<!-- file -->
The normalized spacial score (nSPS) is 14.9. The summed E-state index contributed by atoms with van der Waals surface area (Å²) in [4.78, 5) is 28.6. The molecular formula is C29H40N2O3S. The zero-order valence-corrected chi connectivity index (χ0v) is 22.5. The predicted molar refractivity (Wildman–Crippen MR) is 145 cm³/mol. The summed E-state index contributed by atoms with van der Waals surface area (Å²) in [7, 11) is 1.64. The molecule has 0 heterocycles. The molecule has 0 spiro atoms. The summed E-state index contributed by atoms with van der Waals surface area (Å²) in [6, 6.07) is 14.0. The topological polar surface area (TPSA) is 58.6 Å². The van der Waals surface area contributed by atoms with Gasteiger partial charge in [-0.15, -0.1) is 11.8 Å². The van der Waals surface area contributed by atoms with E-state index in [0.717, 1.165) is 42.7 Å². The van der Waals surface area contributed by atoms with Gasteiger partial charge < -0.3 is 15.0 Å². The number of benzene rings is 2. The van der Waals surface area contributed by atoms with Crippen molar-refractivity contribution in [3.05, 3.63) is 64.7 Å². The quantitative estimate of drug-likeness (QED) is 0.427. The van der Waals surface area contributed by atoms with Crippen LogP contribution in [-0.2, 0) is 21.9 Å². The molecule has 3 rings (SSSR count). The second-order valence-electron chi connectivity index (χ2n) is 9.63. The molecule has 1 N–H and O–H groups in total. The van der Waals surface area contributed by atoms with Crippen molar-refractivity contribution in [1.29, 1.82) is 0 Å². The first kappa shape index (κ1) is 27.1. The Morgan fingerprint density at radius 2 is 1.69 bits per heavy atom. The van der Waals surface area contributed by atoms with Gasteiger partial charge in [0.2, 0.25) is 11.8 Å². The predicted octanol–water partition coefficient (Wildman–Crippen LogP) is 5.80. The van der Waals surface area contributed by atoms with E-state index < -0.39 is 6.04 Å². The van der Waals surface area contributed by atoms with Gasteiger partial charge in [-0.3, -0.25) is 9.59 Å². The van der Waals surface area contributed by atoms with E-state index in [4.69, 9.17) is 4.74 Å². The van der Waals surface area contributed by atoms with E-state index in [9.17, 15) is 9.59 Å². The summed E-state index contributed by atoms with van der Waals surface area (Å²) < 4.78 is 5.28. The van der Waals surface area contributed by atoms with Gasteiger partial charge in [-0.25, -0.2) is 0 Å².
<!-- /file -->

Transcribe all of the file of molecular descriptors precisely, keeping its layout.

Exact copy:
The normalized spacial score (nSPS) is 14.9. The summed E-state index contributed by atoms with van der Waals surface area (Å²) in [4.78, 5) is 28.6. The molecular formula is C29H40N2O3S. The zero-order valence-corrected chi connectivity index (χ0v) is 22.5. The predicted molar refractivity (Wildman–Crippen MR) is 145 cm³/mol. The summed E-state index contributed by atoms with van der Waals surface area (Å²) in [7, 11) is 1.64. The molecule has 0 heterocycles. The molecule has 0 spiro atoms. The summed E-state index contributed by atoms with van der Waals surface area (Å²) in [6, 6.07) is 14.0. The topological polar surface area (TPSA) is 58.6 Å². The van der Waals surface area contributed by atoms with Gasteiger partial charge in [-0.15, -0.1) is 11.8 Å². The van der Waals surface area contributed by atoms with E-state index in [0.717, 1.165) is 42.7 Å². The van der Waals surface area contributed by atoms with Gasteiger partial charge < -0.3 is 15.0 Å². The number of benzene rings is 2. The van der Waals surface area contributed by atoms with Crippen molar-refractivity contribution in [3.05, 3.63) is 64.7 Å². The quantitative estimate of drug-likeness (QED) is 0.427. The van der Waals surface area contributed by atoms with Crippen LogP contribution in [-0.2, 0) is 21.9 Å². The molecule has 3 rings (SSSR count). The second-order valence-electron chi connectivity index (χ2n) is 9.63. The molecule has 1 N–H and O–H groups in total. The van der Waals surface area contributed by atoms with Crippen molar-refractivity contribution in [1.29, 1.82) is 0 Å². The first kappa shape index (κ1) is 27.1. The Morgan fingerprint density at radius 2 is 1.69 bits per heavy atom. The van der Waals surface area contributed by atoms with Gasteiger partial charge in [0.2, 0.25) is 11.8 Å². The predicted octanol–water partition coefficient (Wildman–Crippen LogP) is 5.80. The van der Waals surface area contributed by atoms with E-state index < -0.39 is 6.04 Å². The van der Waals surface area contributed by atoms with Gasteiger partial charge in [-0.3, -0.25) is 9.59 Å². The van der Waals surface area contributed by atoms with E-state index in [4.69, 9.17) is 4.74 Å². The van der Waals surface area contributed by atoms with E-state index in [9.17, 15) is 9.59 Å². The summed E-state index contributed by atoms with van der Waals surface area (Å²) < 4.78 is 5.28. The van der Waals surface area contributed by atoms with Gasteiger partial charge in [-0.25, -0.2) is 0 Å².